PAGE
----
One day, she awoke to a warm darkness and poured herself. She did not think it, had not done it before. It came naturally. As she poured, she moved throughout the land, shaping new things. She was moving in space, in a separate, more textured dimension. Though she retained her consciousness, she walked into into the world around her, became it. She found that she could not make decisions while she poured, but as she relaxed into the experience, she was able to witness her own movement and note what was happening around her.
Kegella soon realized that she was moving far beyond herself, and when she reached the land’s core, she paused. At that moment, something threw her.
She couldn’t breathe and almost poured out of herself. When water mercenaries pour out of themselves, they die. They lose their consciousness to the pour and can no longer observe or document the things they’ve seen.
Once Kegella steadied, she realized she was in a new place. This Place smelled like her garden. She felt around and something came to her.
It spoke without words and burned a symbol into her arm. Still in her pouring form, she wondered how she knew her arm had been burnt. She realized she could smell the smoke.
The thing tested her by grabbing a strain of her history, both past and future. It asked and tested. She didn’t remember what the test was, but before she knew it, she was pulled further into the soil.
She saw more of the things squatting around a knimble treelike faucet. They were all rich colors: deep browns, reds, yellows. She was in some kind of meeting. She was to remain silent, what was happening was beyond her. When she began to speak, if that was what she could call it, she was thrown again.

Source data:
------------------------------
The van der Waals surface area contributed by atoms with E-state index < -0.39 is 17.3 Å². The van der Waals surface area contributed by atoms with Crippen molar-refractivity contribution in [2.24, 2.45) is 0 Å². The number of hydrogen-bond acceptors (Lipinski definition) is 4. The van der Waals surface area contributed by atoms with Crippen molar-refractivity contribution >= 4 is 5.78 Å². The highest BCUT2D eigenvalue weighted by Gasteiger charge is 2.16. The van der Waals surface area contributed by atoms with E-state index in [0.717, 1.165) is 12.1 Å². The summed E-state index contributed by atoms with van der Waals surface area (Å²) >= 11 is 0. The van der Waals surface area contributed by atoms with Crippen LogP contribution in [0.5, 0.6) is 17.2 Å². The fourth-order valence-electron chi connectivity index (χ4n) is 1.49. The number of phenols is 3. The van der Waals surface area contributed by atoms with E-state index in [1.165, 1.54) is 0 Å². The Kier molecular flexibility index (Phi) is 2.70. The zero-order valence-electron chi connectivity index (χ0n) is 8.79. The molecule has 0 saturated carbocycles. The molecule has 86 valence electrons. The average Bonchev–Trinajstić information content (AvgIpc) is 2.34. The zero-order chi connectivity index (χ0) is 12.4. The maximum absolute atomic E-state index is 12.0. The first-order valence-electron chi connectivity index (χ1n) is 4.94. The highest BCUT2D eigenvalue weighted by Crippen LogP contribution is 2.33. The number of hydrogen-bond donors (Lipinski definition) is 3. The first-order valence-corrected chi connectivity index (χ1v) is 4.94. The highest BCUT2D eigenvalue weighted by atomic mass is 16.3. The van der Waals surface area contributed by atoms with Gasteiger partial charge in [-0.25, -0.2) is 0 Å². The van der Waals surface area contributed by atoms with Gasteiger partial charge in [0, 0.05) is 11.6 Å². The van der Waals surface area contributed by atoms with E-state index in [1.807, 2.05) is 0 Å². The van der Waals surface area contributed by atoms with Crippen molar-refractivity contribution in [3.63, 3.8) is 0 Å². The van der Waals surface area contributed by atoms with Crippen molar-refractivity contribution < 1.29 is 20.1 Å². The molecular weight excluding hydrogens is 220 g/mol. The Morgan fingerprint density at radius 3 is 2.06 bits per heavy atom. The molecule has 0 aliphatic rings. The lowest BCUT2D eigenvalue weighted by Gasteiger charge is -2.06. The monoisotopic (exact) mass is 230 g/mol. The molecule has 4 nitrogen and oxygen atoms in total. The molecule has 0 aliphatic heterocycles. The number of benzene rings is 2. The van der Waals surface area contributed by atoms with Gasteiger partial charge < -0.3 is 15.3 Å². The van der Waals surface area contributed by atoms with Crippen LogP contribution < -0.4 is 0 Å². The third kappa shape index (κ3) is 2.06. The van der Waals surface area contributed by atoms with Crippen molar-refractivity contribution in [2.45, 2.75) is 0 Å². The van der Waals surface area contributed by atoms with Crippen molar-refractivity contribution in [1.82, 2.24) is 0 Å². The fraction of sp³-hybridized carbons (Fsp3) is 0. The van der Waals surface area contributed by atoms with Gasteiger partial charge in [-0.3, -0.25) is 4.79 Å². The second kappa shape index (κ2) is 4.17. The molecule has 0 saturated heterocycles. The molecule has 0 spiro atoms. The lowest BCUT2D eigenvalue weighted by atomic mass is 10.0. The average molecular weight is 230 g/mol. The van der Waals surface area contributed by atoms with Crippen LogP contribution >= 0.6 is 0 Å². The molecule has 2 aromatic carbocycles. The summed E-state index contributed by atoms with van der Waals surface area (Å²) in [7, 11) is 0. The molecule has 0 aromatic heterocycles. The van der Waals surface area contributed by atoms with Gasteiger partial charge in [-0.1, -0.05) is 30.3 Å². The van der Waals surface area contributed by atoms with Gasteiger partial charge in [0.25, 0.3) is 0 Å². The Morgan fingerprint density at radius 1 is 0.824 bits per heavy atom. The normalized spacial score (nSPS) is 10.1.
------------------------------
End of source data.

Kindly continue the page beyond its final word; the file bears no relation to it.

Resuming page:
“Girlboy”, It said. “The only reason you are here is because we will it. Do not forsake this gift by asking your silly questions. And stop thinking so loudly.”
Kegella didn’t know how much time passed between her being below and arriving in her house, but in a moment she was home. Under the tips of her fingernails was a mix of blood and soil. Her right arm had a large ‘S’ shaped mark on it. She felt charged, but everything was a half-memory.
Confused, she went to her garden and poured into her favorite plant. It was purple with blue, orange and yellow bulbous roots sprouting from the center. She loved how it welcomed her water and spent more time in it than usual. She felt clear.
After a few moments, she heard a sound and stilled. A creature that tugged at some recently forgotten piece of her memory walked up to her.
“Asani,” she said as she remembered the earth colored creatures she had met. The Asani were the soil dancers who cultivated the land and flew beneath the soil. The test and the meeting flooded back into the front of her memory. They had been looking for their sibling, the one who had left the slice in the atmosphere, and wanted to know if she could help locate it.
This Asani was the curious one. It had unrooted and traveled through the soil. It remembered the planet’s trauma. It knew what they had to do and how. They would save the planet. They would begin.